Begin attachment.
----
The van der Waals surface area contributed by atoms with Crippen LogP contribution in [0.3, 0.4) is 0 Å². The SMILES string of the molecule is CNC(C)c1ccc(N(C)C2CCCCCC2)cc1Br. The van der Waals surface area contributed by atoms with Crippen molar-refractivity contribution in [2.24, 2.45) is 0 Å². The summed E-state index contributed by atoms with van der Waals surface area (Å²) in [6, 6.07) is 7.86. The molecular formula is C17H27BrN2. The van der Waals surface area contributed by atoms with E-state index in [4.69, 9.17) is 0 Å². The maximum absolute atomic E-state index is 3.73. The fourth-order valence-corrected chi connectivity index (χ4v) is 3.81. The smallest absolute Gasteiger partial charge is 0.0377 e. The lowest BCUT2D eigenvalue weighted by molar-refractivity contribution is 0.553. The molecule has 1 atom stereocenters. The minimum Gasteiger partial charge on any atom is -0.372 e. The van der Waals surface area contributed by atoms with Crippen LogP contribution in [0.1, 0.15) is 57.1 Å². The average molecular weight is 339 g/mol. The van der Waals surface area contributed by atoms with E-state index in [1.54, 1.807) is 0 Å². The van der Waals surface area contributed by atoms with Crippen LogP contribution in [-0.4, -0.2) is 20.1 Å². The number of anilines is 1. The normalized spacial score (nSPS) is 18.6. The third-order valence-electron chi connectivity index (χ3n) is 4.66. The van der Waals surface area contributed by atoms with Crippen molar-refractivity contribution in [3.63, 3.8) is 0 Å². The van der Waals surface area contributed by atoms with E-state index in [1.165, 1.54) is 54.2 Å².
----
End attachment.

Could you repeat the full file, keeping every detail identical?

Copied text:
The van der Waals surface area contributed by atoms with Crippen LogP contribution in [0.3, 0.4) is 0 Å². The SMILES string of the molecule is CNC(C)c1ccc(N(C)C2CCCCCC2)cc1Br. The van der Waals surface area contributed by atoms with Crippen molar-refractivity contribution in [2.24, 2.45) is 0 Å². The summed E-state index contributed by atoms with van der Waals surface area (Å²) in [6, 6.07) is 7.86. The molecular formula is C17H27BrN2. The van der Waals surface area contributed by atoms with E-state index in [4.69, 9.17) is 0 Å². The maximum absolute atomic E-state index is 3.73. The fourth-order valence-corrected chi connectivity index (χ4v) is 3.81. The smallest absolute Gasteiger partial charge is 0.0377 e. The lowest BCUT2D eigenvalue weighted by molar-refractivity contribution is 0.553. The molecule has 1 atom stereocenters. The minimum Gasteiger partial charge on any atom is -0.372 e. The van der Waals surface area contributed by atoms with Crippen LogP contribution in [0.1, 0.15) is 57.1 Å². The average molecular weight is 339 g/mol. The van der Waals surface area contributed by atoms with E-state index in [1.54, 1.807) is 0 Å². The van der Waals surface area contributed by atoms with Crippen LogP contribution in [-0.4, -0.2) is 20.1 Å². The number of anilines is 1. The normalized spacial score (nSPS) is 18.6. The third-order valence-electron chi connectivity index (χ3n) is 4.66. The van der Waals surface area contributed by atoms with Crippen molar-refractivity contribution in [3.63, 3.8) is 0 Å². The van der Waals surface area contributed by atoms with E-state index in [1.165, 1.54) is 54.2 Å².